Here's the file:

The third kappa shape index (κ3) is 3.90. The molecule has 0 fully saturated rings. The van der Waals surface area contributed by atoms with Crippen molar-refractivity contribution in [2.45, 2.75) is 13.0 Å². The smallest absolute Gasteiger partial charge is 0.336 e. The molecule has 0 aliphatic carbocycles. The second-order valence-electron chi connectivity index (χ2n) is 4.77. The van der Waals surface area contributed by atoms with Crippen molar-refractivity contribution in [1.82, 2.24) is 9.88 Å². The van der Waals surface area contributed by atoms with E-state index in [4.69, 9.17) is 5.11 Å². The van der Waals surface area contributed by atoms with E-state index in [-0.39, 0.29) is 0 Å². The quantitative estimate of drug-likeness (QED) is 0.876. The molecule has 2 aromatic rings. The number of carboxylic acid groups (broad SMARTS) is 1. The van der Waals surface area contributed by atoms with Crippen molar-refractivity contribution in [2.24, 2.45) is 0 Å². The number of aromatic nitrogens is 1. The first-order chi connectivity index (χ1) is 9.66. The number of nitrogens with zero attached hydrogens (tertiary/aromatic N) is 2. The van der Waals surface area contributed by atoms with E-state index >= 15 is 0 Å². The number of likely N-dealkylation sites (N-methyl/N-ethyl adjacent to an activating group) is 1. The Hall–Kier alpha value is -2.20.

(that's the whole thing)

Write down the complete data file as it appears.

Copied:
The third kappa shape index (κ3) is 3.90. The molecule has 0 fully saturated rings. The van der Waals surface area contributed by atoms with Crippen molar-refractivity contribution in [2.45, 2.75) is 13.0 Å². The smallest absolute Gasteiger partial charge is 0.336 e. The molecule has 0 aliphatic carbocycles. The second-order valence-electron chi connectivity index (χ2n) is 4.77. The van der Waals surface area contributed by atoms with Crippen molar-refractivity contribution in [1.82, 2.24) is 9.88 Å². The van der Waals surface area contributed by atoms with E-state index in [4.69, 9.17) is 5.11 Å². The van der Waals surface area contributed by atoms with E-state index in [-0.39, 0.29) is 0 Å². The quantitative estimate of drug-likeness (QED) is 0.876. The molecule has 2 aromatic rings. The number of carboxylic acid groups (broad SMARTS) is 1. The van der Waals surface area contributed by atoms with Crippen molar-refractivity contribution in [2.24, 2.45) is 0 Å². The number of aromatic nitrogens is 1. The first-order chi connectivity index (χ1) is 9.66. The number of nitrogens with zero attached hydrogens (tertiary/aromatic N) is 2. The van der Waals surface area contributed by atoms with E-state index >= 15 is 0 Å². The number of likely N-dealkylation sites (N-methyl/N-ethyl adjacent to an activating group) is 1. The Hall–Kier alpha value is -2.20.